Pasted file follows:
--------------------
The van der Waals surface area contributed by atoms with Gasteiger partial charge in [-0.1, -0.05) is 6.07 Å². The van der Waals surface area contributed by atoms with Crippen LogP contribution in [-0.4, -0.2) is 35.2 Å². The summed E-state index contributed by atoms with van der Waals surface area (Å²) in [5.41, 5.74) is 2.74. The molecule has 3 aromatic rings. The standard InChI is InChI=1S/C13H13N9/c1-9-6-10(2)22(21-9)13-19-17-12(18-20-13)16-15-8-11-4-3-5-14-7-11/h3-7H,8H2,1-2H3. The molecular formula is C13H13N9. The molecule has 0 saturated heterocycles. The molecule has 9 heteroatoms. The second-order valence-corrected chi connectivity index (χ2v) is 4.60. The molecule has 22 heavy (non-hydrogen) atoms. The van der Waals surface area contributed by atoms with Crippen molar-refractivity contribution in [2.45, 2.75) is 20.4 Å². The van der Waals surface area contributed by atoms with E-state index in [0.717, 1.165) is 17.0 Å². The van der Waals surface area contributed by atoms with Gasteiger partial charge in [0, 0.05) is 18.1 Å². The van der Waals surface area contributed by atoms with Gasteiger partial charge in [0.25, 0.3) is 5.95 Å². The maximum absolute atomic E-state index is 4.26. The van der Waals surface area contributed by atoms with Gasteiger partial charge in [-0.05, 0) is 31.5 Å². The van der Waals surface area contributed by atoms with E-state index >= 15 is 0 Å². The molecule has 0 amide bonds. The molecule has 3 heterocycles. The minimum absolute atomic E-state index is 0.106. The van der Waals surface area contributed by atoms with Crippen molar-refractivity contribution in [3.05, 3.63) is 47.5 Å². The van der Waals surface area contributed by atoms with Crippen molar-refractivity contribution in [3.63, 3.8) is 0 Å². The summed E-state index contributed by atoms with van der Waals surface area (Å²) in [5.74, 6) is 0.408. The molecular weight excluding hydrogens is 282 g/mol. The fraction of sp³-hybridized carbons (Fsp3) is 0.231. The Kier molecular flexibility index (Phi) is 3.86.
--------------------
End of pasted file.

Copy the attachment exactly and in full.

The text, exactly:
The van der Waals surface area contributed by atoms with Gasteiger partial charge in [-0.1, -0.05) is 6.07 Å². The van der Waals surface area contributed by atoms with Crippen LogP contribution in [-0.4, -0.2) is 35.2 Å². The summed E-state index contributed by atoms with van der Waals surface area (Å²) in [5.41, 5.74) is 2.74. The molecule has 3 aromatic rings. The standard InChI is InChI=1S/C13H13N9/c1-9-6-10(2)22(21-9)13-19-17-12(18-20-13)16-15-8-11-4-3-5-14-7-11/h3-7H,8H2,1-2H3. The molecular formula is C13H13N9. The molecule has 0 saturated heterocycles. The molecule has 9 heteroatoms. The second-order valence-corrected chi connectivity index (χ2v) is 4.60. The molecule has 22 heavy (non-hydrogen) atoms. The van der Waals surface area contributed by atoms with Crippen molar-refractivity contribution in [2.45, 2.75) is 20.4 Å². The van der Waals surface area contributed by atoms with E-state index in [0.717, 1.165) is 17.0 Å². The van der Waals surface area contributed by atoms with Gasteiger partial charge in [0, 0.05) is 18.1 Å². The van der Waals surface area contributed by atoms with Gasteiger partial charge in [0.25, 0.3) is 5.95 Å². The maximum absolute atomic E-state index is 4.26. The van der Waals surface area contributed by atoms with Gasteiger partial charge in [-0.05, 0) is 31.5 Å². The van der Waals surface area contributed by atoms with E-state index >= 15 is 0 Å². The molecule has 0 amide bonds. The molecule has 3 heterocycles. The minimum absolute atomic E-state index is 0.106. The van der Waals surface area contributed by atoms with Crippen molar-refractivity contribution in [3.05, 3.63) is 47.5 Å². The van der Waals surface area contributed by atoms with Crippen molar-refractivity contribution in [3.63, 3.8) is 0 Å². The summed E-state index contributed by atoms with van der Waals surface area (Å²) in [5.74, 6) is 0.408. The molecular weight excluding hydrogens is 282 g/mol. The fraction of sp³-hybridized carbons (Fsp3) is 0.231. The Kier molecular flexibility index (Phi) is 3.86.